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Math Help - Context-free grammar

  1. #1
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    Context-free grammar

    Develop context-free grammars that generate languages:

    L1 = {w|w is palindrome in {a,b}^* , w=w^*}
    L2 = {ww^* | w is word of {a,b}^*}


    My attempt
    1)
    S -> aSa | bSb | E | a | b
    E is empty
    Correct ?

    2) I could not. Any tips?
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  2. #2
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    2) I think is (ww)^* which means that it is a word that read from the early to mid is the same when read to the end of the half. But I can not generate the language
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  3. #3
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    Quote Originally Posted by Apprentice123 View Post
    Develop context-free grammars that generate languages:

    L1 = {w|w is palindrome in {a,b}^* , w=w^*}
    L2 = {ww^* | w is word of {a,b}^*}


    My attempt
    1)
    S -> aSa | bSb | E | a | b
    E is empty
    Correct ?

    2) I could not. Any tips?
    1) The syntax of L1 = {w|w is palindrome in {a,b}^* , w=w^*} does not seem right. How can w = w^*? My guess is that one of the following is meant:

    (1a) L1 = {w|w is palindrome in {a,b}^*}

    Then I think your answer would be correct except that empty strings are not considered palindromes. So I would modify as follows:

    S -> aSa | bSb | a | b

    (1b) L1 = {w|u is palindrome in {a,b}^* , w=u^*}

    Consider that every single character is a palindrome, for example "a" is a palindrome, and so is "b." So this is just all strings over {a,b}^*.

    S -> Sa | Sb | E

    (1c) L1 = {w*|w is palindrome in {a,b}^*}

    This is equivalent to (1b).

    2) With similar reasoning to above, I believe this language is all non-empty strings over {a,b}^*. So I get

    S -> Sa | Sb | a | b
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  4. #4
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    OK. Thank you
    And the language:

    L3 = {w | w regular expression is about {x} }

    Which means: it is about regular expression {x} ? I can generation a context-free grammar ?
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  5. #5
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    Quote Originally Posted by Apprentice123 View Post
    OK. Thank you
    And the language:

    L3 = {w | w regular expression is about {x} }

    Which means: it is about regular expression {x} ? I can generation a context-free grammar ?
    I'm not sure exactly what this means, but I guess it means regular expressions with an alphabet consisting of the single character x, such as x? , x* , x+ , x | x, etc. There isn't a whole lot of variety, and the most general regex is x*. So I would just write

    S -> Sx | E

    Maybe check with your book or notes to see if there is some other definition given though.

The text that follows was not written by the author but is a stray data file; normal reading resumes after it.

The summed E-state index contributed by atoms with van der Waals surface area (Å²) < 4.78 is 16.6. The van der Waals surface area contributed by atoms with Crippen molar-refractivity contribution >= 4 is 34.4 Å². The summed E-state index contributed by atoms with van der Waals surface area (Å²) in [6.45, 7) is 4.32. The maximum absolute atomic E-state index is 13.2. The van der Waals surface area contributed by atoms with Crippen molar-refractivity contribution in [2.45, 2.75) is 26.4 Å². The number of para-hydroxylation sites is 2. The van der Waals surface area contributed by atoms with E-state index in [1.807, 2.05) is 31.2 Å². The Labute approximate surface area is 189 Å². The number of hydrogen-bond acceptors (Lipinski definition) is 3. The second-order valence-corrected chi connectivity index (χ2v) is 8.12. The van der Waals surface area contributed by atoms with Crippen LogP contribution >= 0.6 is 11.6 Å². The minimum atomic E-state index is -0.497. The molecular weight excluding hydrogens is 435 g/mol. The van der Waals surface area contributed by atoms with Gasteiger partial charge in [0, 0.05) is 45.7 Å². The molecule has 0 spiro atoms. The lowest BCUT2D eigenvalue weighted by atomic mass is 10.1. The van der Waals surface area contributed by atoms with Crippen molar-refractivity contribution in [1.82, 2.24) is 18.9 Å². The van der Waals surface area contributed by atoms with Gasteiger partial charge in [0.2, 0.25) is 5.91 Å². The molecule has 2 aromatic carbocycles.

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  6. #6
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    Thanks. I think you're right
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  7. #7
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    I found another language I do not understand

    L4 = {w|w is word of {x,y,(,)}^* with balanced parentheses}

    What "with balanced parentheses" ?
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  8. #8
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    Quote Originally Posted by Apprentice123 View Post
    I found another language I do not understand

    L4 = {w|w is word of {x,y,(,)}^* with balanced parentheses}

    What "with balanced parentheses" ?
    () balanced
    (()) balanced
    ()() balanced
    (()()) balanced
    (() not balanced
    )( not balanced
    (())) not balanced

    potentially useful link.
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  9. #9
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    Then it is just that:

    S -> x | y | () | (S) | E

    Correct ?
    Last edited by Apprentice123; June 29th 2010 at 08:40 AM.
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  10. #10
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    Quote Originally Posted by Apprentice123 View Post
    Then it is just that:

    S -> x | y | () | (S) | E

    Correct ?
    This isn't correct because for example there is no way to get the string

    x()
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  11. #11
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    S -> xS | yS | ()S | (S) | E


    I had not noticed. Now I think that is correct. This right?
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  12. #12
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    Quote Originally Posted by Apprentice123 View Post
    S -> xS | yS | ()S | (S) | E


    I had not noticed. Now I think that is correct. This right?
    Hmmm how would you produce (())(()) ?
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  13. #13
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    Now I can
    S -> xS | yS | ()S | (S) | SS | E

    ???
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  14. #14
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    Now I can
    S -> xS | yS | ()S | (S) | SS | E

    ???
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  15. #15
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    Quote Originally Posted by Apprentice123 View Post
    Now I can
    S -> xS | yS | ()S | (S) | SS | E

    ???
    I believe this is right; however, S -> ()S is unnecessary since you can always do

    S => SS => (S)S => ()S

    using just the other rules. So we have

    S -> xS | yS | (S) | SS | E
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